Feb. 10 (Bloomberg) -- The Eastern European Trust Plc, the stock fund run by BlackRock Inc. that beat the regional index by 19 percentage points in the past three years, has cut holdings in Russia before presidential elections and is buying in Turkey.
“Elections always have the possibility of throwing up surprises,” Sam Vecht, the London-based money manager at BlackRock whose Eastern European Trust has gained about 79 percent since May 2009, said in an interview today. “We’ve turned a little more cautious on Russia. We’re underweight relative to where we’ve historically been.”
Prime Minister Vladimir Putin’s campaign to return to the presidency in the March 4 election has spurred tens of thousands of people to protest in the streets against alleged fraud in December legislative polls. Russia’s benchmark Micex Index has climbed 9.3 percent this year, tracking a rally in London-traded crude oil, the country’s main source of export earnings. The Russian equity gauge is valued at 5.7 times profit, the lowest in three years relative to MSCI Inc.’s gauge of global emerging markets, monthly data compiled by Bloomberg show.
“It’s not a negative view on Russia long term, it’s just that we can find better opportunities elsewhere,” said Vecht, whose London-listed trust has topped the 60 percent return in the MSCI Emerging Markets Europe Index in pound terms since BlackRock, the world’s largest money manager, began running it in May 2009.
“We’ve been buying in Turkey, which is something that we’ve been underweight for a long time,” he said. “A lot of the bad news that we thought would come out has emerged.”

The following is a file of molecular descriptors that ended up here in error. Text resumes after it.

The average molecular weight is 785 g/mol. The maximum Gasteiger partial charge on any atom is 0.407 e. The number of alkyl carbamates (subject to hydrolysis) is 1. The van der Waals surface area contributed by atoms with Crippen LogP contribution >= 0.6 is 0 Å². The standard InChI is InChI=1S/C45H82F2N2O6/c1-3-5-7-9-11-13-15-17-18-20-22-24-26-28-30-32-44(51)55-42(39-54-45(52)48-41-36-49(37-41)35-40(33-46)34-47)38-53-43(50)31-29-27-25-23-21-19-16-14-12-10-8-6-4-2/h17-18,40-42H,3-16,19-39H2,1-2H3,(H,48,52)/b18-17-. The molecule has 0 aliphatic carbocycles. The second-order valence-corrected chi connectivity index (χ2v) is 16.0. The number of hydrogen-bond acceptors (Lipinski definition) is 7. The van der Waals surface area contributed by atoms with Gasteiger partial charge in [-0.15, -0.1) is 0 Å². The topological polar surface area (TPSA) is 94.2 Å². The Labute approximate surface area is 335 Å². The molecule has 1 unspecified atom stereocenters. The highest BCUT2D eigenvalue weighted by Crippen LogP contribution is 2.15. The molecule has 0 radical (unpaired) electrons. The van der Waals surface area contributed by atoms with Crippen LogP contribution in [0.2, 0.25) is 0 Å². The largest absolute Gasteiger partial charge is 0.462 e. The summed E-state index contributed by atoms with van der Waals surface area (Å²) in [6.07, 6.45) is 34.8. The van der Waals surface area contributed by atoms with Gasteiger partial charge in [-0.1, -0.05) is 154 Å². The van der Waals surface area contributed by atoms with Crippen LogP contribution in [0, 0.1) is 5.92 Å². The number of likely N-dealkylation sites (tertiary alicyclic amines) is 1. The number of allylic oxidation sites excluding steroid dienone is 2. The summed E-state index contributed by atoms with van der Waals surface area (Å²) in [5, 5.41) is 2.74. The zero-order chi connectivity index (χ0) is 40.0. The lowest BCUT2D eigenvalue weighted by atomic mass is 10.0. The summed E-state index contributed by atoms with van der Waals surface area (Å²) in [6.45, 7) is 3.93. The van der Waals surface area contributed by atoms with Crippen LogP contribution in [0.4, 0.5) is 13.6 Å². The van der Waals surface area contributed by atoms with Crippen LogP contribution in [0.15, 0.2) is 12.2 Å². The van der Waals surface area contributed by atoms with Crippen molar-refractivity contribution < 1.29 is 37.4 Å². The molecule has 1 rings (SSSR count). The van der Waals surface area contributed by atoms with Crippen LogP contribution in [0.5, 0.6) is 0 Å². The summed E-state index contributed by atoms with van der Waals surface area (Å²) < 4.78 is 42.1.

The Istanbul Stock Exchange National 100 Index has dropped 16 percent from its November 2010 high as the lira weakened, the current-account deficit widened to the biggest in emerging markets and inflation jumped to the highest level since 2008. Vecht said he favors Turkish lenders including Turkiye Garanti Bankasi AS, the country’s biggest listed bank by market value.
“The banks continue to be very exciting and well run,” Vecht said. “At a certain point, well-run companies at the right valuation are interesting.”
Garanti shares trade for 1.6 times net assets, compared with an average level of 1.9 times during the past five years, according to data compiled by Bloomberg.
Efforts to solve the debt crisis in developed European countries are likely to drive fluctuations in the region’s emerging markets in the short term, Vecht said. Over the long term, “cheap” equity and currency valuations, low debt levels and competitive manufacturing industries may spur gains in Europe’s developing-nation stocks, he said.
The MSCI Emerging Markets Europe Index dropped 2.1 percent at 12:46 p.m. in London as European finance ministers held back a rescue package for Greece and a political leader in the nation said he won’t vote for an austerity plan. The gauge has gained 18 percent this year.
“Emerging Europe is moving around with whatever news flow comes out of western Europe and Greece,” Vecht said. “There isn’t a great amount of differentiation. Excluding the problems in Europe, emerging Europe looks pretty good.”
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